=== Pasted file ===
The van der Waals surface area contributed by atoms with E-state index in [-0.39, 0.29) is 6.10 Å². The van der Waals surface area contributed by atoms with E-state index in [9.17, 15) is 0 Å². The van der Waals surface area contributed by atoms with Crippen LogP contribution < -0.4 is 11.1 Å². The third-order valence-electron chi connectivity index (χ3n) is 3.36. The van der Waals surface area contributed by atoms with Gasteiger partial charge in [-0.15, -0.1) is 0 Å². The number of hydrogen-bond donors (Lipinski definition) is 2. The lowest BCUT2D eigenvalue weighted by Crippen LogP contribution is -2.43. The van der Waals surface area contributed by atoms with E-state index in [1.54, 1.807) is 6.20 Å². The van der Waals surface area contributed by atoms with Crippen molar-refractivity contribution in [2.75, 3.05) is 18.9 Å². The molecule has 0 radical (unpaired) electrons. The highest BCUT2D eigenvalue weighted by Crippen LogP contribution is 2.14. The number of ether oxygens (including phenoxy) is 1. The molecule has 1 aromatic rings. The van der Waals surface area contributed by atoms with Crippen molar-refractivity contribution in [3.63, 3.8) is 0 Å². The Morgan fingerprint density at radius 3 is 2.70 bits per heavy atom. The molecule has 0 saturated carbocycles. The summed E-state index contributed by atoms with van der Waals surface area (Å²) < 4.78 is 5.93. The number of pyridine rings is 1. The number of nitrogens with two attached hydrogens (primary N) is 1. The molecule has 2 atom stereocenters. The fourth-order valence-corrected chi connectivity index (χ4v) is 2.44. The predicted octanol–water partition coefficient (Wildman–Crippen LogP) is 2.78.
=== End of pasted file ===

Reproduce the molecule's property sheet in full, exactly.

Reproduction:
The van der Waals surface area contributed by atoms with E-state index in [-0.39, 0.29) is 6.10 Å². The van der Waals surface area contributed by atoms with E-state index in [9.17, 15) is 0 Å². The van der Waals surface area contributed by atoms with Crippen LogP contribution < -0.4 is 11.1 Å². The third-order valence-electron chi connectivity index (χ3n) is 3.36. The van der Waals surface area contributed by atoms with Gasteiger partial charge in [-0.15, -0.1) is 0 Å². The number of hydrogen-bond donors (Lipinski definition) is 2. The lowest BCUT2D eigenvalue weighted by Crippen LogP contribution is -2.43. The van der Waals surface area contributed by atoms with E-state index in [1.54, 1.807) is 6.20 Å². The van der Waals surface area contributed by atoms with Crippen molar-refractivity contribution in [2.75, 3.05) is 18.9 Å². The molecule has 0 radical (unpaired) electrons. The highest BCUT2D eigenvalue weighted by Crippen LogP contribution is 2.14. The number of ether oxygens (including phenoxy) is 1. The molecule has 1 aromatic rings. The van der Waals surface area contributed by atoms with Crippen molar-refractivity contribution in [3.63, 3.8) is 0 Å². The Morgan fingerprint density at radius 3 is 2.70 bits per heavy atom. The molecule has 0 saturated carbocycles. The summed E-state index contributed by atoms with van der Waals surface area (Å²) < 4.78 is 5.93. The number of pyridine rings is 1. The number of nitrogens with two attached hydrogens (primary N) is 1. The molecule has 2 atom stereocenters. The fourth-order valence-corrected chi connectivity index (χ4v) is 2.44. The predicted octanol–water partition coefficient (Wildman–Crippen LogP) is 2.78.